The War on Drugs Is Lost; What Comes Next?

This feature requires the newest version of Flash. You can download it here.

Hello and welcome. I am Dr. George Lundberg, and this is At Large at Medscape.

"God damn the pusher man" -- 1969, Steppenwolf, from Easy Rider.

'It's So Good, Don't Even Try it Once': Heroin in Perspective -- by David E. Smith, MD, 1972.

What is a drug? I define a drug as any chemical which, when administered to a living creature, produces an effect. As such, there are thousands and thousands of drugs. But today we are speaking about a subset called psychoactive drugs. A psychoactive drug is a drug that affects the way you think, feel, or behave.

What is drug abuse? I define drug abuse as the use of a drug in a manner that is likely to cause harm -- predictable harm. There have always been drug abuse and drug abusers. There is no reason to believe that there will not always be drug abuse and drug abusers. The drive to take psychoactive drugs is irresistible to many people.

You will notice that I have said nothing about "legal" or "illegal," because most drug abuse in the United States in 2014 is legal. The laws that attempt to prevent drug abuse vary by country and state, century and year. Why? Because no society ever has figured out how to deal with this issue successfully through its laws.

Most drug laws have to do with controlling availability. If you don't have a drug, you won't have a drug problem. That's great. It's very sensible. That is called supply-side control. The problem is that it never has worked in anything approaching a free society. Drugs are just too easy to grow, make, transport, give, buy, sell, or steal.

Every legal action to interdict the supply side is countered by an "unintended consequence," similar to the current game of Whac-a-Mole.

Think South America and coca fields; think Afghanistan and opium poppies. Think every drug bust you have ever heard of. Supply-side drug control fails on a colossal, a macro-, and a micro-scale.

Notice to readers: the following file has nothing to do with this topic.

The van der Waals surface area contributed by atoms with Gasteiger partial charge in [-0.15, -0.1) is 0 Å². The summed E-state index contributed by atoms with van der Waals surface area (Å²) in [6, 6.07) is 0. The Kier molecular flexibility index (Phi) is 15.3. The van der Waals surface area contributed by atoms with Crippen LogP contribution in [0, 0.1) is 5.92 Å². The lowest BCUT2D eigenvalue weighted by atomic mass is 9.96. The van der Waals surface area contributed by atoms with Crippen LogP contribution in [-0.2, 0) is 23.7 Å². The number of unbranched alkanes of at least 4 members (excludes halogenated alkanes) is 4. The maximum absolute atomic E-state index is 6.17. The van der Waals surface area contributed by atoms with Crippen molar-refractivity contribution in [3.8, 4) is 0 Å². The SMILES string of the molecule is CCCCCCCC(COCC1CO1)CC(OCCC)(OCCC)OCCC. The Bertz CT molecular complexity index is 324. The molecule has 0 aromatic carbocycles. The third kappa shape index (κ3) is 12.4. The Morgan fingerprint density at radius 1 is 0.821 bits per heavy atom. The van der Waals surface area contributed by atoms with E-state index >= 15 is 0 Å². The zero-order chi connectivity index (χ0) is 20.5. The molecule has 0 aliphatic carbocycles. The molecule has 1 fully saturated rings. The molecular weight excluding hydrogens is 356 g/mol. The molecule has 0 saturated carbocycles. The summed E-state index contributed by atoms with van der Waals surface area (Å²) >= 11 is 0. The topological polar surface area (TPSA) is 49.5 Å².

There is reason for some hope on the demand side. It's called harm prevention and harm reduction. When you buy a drug on the street, you never know for sure what it is, or what else it is, or how much of which is what. This is well known but is still a giant problem. A century or so ago, I used to run a street-drug identification program for drug users in southern California. We published a "dope scorecard" weekly in the Los Angeles Free Press to try to inform the users about what they were getting into. The differences between street-drug representation and reality were often stark.

What to do, what to do?

  1. Follow Hippocrates; try not to make a bad situation worse. Especially don't support laws that cause more harm than the drugs do.

  2. Prevent addiction, especially by delaying initial exposure to the rapid addicters -- nicotine, crack cocaine, heroin, perhaps methamphetamine, and to a somewhat lesser extent, alcohol -- to as old an age as possible, if ever. Even experimentation can turn lethal with some.

  3. Prevent overdose death, especially by making naloxone as widely available as possible to counteract heroin overdose.

  4. Manage addiction primarily as a chronic disease, especially in physicians' offices, and not primarily by law enforcement.

  5. Balance pain relief with enlightened prescribing of opioids, especially ambulatory.

  6. Educate, educate, educate -- at all levels, with honesty.

Of course this approach will fail with many. But it will also succeed with many. The "war against drugs" is over. We all lost. Now is the time for cultural reconstruction, rehabilitation, and evidence-based nation-building.

That's my opinion. I'm Dr. George Lundberg, at large for Medscape.


Comments on Medscape are moderated and should be professional in tone and on topic. You must declare any conflicts of interest related to your comments and responses. Please see our Commenting Guide for further information. We reserve the right to remove posts at our sole discretion.
Post as: